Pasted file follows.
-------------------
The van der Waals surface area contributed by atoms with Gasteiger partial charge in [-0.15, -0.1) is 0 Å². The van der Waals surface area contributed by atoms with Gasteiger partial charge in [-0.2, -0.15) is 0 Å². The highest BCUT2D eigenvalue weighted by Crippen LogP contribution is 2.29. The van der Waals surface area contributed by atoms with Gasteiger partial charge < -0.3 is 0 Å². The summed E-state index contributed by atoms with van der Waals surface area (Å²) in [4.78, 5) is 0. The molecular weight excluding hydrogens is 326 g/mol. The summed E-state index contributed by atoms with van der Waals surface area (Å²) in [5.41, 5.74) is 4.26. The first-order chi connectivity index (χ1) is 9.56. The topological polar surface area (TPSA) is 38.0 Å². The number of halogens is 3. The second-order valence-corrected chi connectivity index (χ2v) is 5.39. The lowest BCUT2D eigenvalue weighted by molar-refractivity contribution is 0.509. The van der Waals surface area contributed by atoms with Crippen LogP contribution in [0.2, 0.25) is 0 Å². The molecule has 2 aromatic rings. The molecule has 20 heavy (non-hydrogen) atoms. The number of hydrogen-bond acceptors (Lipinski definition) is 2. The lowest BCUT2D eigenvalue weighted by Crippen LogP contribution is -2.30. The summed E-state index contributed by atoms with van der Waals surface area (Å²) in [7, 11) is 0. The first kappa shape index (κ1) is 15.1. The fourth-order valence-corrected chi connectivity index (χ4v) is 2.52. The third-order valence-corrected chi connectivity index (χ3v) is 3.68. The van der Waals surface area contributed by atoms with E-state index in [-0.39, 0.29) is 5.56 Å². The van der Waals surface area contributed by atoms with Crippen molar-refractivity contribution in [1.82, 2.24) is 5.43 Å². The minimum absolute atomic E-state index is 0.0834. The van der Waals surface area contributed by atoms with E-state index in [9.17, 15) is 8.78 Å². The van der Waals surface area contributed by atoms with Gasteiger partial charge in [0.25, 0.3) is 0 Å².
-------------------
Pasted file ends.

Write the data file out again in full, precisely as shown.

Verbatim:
The van der Waals surface area contributed by atoms with Gasteiger partial charge in [-0.15, -0.1) is 0 Å². The van der Waals surface area contributed by atoms with Gasteiger partial charge in [-0.2, -0.15) is 0 Å². The highest BCUT2D eigenvalue weighted by Crippen LogP contribution is 2.29. The van der Waals surface area contributed by atoms with Gasteiger partial charge < -0.3 is 0 Å². The summed E-state index contributed by atoms with van der Waals surface area (Å²) in [4.78, 5) is 0. The molecular weight excluding hydrogens is 326 g/mol. The summed E-state index contributed by atoms with van der Waals surface area (Å²) in [5.41, 5.74) is 4.26. The first-order chi connectivity index (χ1) is 9.56. The topological polar surface area (TPSA) is 38.0 Å². The number of halogens is 3. The second-order valence-corrected chi connectivity index (χ2v) is 5.39. The lowest BCUT2D eigenvalue weighted by molar-refractivity contribution is 0.509. The van der Waals surface area contributed by atoms with Crippen LogP contribution in [0.2, 0.25) is 0 Å². The molecule has 2 aromatic rings. The molecule has 20 heavy (non-hydrogen) atoms. The number of hydrogen-bond acceptors (Lipinski definition) is 2. The lowest BCUT2D eigenvalue weighted by Crippen LogP contribution is -2.30. The summed E-state index contributed by atoms with van der Waals surface area (Å²) in [7, 11) is 0. The first kappa shape index (κ1) is 15.1. The fourth-order valence-corrected chi connectivity index (χ4v) is 2.52. The third-order valence-corrected chi connectivity index (χ3v) is 3.68. The van der Waals surface area contributed by atoms with E-state index in [-0.39, 0.29) is 5.56 Å². The van der Waals surface area contributed by atoms with Crippen molar-refractivity contribution in [1.82, 2.24) is 5.43 Å². The minimum absolute atomic E-state index is 0.0834. The van der Waals surface area contributed by atoms with E-state index in [9.17, 15) is 8.78 Å². The van der Waals surface area contributed by atoms with Gasteiger partial charge in [0.25, 0.3) is 0 Å².